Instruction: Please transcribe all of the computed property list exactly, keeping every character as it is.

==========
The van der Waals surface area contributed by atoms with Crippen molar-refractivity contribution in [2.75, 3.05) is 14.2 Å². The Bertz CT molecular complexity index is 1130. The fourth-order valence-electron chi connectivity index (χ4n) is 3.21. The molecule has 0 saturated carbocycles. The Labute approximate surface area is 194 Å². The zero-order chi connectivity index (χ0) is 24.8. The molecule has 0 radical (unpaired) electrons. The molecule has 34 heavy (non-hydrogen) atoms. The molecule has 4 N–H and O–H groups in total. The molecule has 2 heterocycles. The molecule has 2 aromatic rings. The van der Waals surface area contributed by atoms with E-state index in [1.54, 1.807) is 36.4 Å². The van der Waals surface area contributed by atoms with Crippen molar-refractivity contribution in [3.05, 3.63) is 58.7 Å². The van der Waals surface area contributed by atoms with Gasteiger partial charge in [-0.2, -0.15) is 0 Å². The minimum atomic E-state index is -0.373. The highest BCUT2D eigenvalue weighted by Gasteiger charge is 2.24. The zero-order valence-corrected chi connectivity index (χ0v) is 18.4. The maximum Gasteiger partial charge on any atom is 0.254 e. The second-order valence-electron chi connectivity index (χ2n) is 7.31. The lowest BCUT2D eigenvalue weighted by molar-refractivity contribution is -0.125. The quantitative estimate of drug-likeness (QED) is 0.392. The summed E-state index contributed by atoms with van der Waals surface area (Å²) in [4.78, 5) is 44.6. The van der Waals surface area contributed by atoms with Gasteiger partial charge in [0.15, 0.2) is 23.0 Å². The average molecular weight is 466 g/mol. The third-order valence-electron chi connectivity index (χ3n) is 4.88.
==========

The van der Waals surface area contributed by atoms with Crippen molar-refractivity contribution in [2.75, 3.05) is 14.2 Å². The Bertz CT molecular complexity index is 1130. The fourth-order valence-electron chi connectivity index (χ4n) is 3.21. The molecule has 0 saturated carbocycles. The Labute approximate surface area is 194 Å². The zero-order chi connectivity index (χ0) is 24.8. The molecule has 0 radical (unpaired) electrons. The molecule has 34 heavy (non-hydrogen) atoms. The molecule has 4 N–H and O–H groups in total. The molecule has 2 heterocycles. The molecule has 2 aromatic rings. The van der Waals surface area contributed by atoms with E-state index in [1.54, 1.807) is 36.4 Å². The van der Waals surface area contributed by atoms with Crippen molar-refractivity contribution in [3.05, 3.63) is 58.7 Å². The van der Waals surface area contributed by atoms with Gasteiger partial charge in [-0.2, -0.15) is 0 Å². The minimum atomic E-state index is -0.373. The highest BCUT2D eigenvalue weighted by Gasteiger charge is 2.24. The zero-order valence-corrected chi connectivity index (χ0v) is 18.4. The maximum Gasteiger partial charge on any atom is 0.254 e. The second-order valence-electron chi connectivity index (χ2n) is 7.31. The lowest BCUT2D eigenvalue weighted by molar-refractivity contribution is -0.125. The quantitative estimate of drug-likeness (QED) is 0.392. The summed E-state index contributed by atoms with van der Waals surface area (Å²) in [4.78, 5) is 44.6. The van der Waals surface area contributed by atoms with Gasteiger partial charge in [0.15, 0.2) is 23.0 Å². The average molecular weight is 466 g/mol. The third-order valence-electron chi connectivity index (χ3n) is 4.88.